Fichte on Property Rights and Coercion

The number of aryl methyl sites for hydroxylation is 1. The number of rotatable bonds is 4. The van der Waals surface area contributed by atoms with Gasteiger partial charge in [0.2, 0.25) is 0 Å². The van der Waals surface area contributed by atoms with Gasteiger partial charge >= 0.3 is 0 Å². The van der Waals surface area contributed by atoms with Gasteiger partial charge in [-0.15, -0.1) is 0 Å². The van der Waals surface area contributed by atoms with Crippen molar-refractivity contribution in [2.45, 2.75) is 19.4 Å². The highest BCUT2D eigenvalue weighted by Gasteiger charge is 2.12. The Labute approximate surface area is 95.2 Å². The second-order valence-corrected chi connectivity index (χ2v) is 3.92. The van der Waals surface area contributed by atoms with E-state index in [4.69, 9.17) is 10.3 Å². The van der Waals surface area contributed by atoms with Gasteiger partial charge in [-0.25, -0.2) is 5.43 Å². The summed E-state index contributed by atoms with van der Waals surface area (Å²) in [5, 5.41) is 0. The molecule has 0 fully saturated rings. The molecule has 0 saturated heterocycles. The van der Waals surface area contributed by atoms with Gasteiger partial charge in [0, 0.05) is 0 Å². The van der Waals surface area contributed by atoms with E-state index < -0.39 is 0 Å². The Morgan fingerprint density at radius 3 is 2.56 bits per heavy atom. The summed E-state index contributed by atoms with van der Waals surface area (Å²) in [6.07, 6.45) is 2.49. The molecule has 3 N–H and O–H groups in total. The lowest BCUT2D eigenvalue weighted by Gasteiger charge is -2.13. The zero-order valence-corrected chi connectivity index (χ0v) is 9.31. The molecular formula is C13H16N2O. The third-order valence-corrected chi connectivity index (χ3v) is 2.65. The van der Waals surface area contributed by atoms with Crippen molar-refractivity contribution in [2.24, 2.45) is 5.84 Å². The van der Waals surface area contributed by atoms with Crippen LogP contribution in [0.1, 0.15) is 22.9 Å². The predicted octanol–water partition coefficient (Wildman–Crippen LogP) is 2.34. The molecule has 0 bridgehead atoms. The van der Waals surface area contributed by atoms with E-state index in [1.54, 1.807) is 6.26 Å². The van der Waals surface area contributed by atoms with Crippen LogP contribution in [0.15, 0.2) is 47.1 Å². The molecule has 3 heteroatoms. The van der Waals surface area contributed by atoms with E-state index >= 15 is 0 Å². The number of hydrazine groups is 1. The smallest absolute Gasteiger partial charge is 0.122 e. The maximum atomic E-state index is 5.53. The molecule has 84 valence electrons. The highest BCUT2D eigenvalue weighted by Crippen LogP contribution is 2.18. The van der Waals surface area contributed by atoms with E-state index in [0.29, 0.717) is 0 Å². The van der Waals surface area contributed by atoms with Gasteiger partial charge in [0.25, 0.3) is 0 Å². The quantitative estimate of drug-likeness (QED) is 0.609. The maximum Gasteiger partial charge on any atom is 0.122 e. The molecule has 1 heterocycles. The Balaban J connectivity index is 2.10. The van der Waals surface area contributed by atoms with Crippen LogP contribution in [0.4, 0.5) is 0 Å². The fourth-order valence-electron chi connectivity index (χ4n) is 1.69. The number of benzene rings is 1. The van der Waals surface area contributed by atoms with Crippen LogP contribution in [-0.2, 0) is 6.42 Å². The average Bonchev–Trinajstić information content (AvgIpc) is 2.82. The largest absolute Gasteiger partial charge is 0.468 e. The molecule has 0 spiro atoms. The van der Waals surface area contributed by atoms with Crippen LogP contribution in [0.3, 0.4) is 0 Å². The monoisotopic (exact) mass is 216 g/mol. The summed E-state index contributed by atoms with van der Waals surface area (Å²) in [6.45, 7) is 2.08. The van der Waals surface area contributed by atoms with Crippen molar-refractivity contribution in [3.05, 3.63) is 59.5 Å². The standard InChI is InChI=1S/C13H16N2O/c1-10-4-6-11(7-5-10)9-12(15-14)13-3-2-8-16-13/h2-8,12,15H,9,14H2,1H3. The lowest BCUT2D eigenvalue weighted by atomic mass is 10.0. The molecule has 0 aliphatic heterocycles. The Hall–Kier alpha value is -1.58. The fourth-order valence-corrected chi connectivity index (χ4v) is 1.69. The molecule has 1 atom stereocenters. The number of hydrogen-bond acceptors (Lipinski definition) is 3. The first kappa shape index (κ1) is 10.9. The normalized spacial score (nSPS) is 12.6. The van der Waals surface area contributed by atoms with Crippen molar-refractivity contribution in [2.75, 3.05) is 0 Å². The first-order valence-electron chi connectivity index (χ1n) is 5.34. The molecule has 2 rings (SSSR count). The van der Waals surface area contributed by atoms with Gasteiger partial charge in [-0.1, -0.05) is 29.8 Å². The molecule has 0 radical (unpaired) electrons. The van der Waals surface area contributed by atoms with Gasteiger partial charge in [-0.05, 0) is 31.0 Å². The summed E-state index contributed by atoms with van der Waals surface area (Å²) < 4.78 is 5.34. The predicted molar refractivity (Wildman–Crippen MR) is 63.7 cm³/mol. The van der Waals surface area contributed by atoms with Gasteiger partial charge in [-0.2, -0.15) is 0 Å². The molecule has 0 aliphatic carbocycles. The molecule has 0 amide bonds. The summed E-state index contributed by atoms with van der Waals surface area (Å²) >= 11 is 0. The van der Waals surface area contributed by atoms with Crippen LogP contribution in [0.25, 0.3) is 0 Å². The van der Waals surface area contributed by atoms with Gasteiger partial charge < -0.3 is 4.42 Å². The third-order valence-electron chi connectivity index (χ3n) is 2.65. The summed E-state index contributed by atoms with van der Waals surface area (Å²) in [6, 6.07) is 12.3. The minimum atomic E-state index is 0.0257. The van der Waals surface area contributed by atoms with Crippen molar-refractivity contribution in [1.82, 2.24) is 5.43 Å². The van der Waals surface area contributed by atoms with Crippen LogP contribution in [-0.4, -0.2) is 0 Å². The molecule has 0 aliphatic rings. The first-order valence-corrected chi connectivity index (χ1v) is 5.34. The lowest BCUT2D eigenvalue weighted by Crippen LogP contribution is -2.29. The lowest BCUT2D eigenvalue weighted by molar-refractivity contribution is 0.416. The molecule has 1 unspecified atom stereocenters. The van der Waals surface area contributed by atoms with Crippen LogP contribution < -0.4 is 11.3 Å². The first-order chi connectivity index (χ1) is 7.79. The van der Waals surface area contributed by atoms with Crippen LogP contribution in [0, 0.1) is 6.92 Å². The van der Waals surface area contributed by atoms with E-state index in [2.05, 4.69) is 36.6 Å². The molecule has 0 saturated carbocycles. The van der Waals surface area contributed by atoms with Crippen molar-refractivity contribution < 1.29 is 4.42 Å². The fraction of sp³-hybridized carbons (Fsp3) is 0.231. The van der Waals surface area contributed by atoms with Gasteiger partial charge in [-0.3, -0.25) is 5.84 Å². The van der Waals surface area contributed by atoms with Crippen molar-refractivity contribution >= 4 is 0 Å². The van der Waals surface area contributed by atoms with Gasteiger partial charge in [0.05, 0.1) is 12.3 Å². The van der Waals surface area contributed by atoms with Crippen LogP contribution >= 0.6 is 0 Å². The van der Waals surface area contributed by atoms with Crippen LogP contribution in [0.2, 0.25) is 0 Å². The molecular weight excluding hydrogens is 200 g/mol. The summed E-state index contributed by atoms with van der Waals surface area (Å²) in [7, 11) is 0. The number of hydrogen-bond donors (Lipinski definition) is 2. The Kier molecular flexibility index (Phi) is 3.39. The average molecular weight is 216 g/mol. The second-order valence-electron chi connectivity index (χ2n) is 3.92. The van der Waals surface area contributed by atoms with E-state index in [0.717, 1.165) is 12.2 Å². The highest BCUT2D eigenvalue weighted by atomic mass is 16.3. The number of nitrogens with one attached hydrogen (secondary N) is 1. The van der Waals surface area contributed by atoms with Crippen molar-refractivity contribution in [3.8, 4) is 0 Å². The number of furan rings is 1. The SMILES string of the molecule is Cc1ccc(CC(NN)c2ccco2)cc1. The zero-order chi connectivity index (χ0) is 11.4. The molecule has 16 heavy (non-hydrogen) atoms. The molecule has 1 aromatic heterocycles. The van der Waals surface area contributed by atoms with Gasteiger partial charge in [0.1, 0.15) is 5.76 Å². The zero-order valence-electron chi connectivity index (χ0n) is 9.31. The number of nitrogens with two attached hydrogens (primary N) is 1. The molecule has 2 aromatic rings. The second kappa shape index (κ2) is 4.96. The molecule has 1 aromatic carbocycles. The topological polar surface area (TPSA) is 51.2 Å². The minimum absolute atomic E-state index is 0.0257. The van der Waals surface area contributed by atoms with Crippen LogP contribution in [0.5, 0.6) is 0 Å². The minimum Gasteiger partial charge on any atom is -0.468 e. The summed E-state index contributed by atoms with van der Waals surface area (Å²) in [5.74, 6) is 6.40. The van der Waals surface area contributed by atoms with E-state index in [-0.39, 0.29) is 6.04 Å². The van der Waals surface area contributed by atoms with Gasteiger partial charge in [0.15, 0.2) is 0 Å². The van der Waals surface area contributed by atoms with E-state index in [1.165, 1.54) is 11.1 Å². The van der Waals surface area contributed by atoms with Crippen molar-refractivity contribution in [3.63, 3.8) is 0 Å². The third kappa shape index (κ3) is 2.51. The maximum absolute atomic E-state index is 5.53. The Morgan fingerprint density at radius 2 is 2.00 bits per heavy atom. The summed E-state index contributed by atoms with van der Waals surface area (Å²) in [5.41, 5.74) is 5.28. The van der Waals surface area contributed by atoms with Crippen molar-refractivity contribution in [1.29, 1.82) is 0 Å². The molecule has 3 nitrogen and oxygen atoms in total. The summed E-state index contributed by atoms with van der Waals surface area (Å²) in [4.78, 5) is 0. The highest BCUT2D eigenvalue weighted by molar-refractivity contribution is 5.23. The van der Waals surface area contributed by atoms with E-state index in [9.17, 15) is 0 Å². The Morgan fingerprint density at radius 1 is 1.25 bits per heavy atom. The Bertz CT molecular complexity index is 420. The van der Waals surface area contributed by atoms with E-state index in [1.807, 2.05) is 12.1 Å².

This chapter is an attempt to resolve two sets of disagreements on Fichte’s theory of right. One disagreement concerns the content of Fichtean property rights, and the other is about the role of coercion in the formation of the Fichtean social order. With respect to the first disagreement I argue that it stems from the mistaken assumption that Fichte is committed to a particular universally applicable right to property. Once this assumption is dropped, it is possible to appreciate the variety of such rights that his theory can support. With respect to the second disagreement I argue that Fichte does not see a necessary conflict between coercion and freedom; in fact, he believes coercion is conducive to the formation of rightful relations among free persons.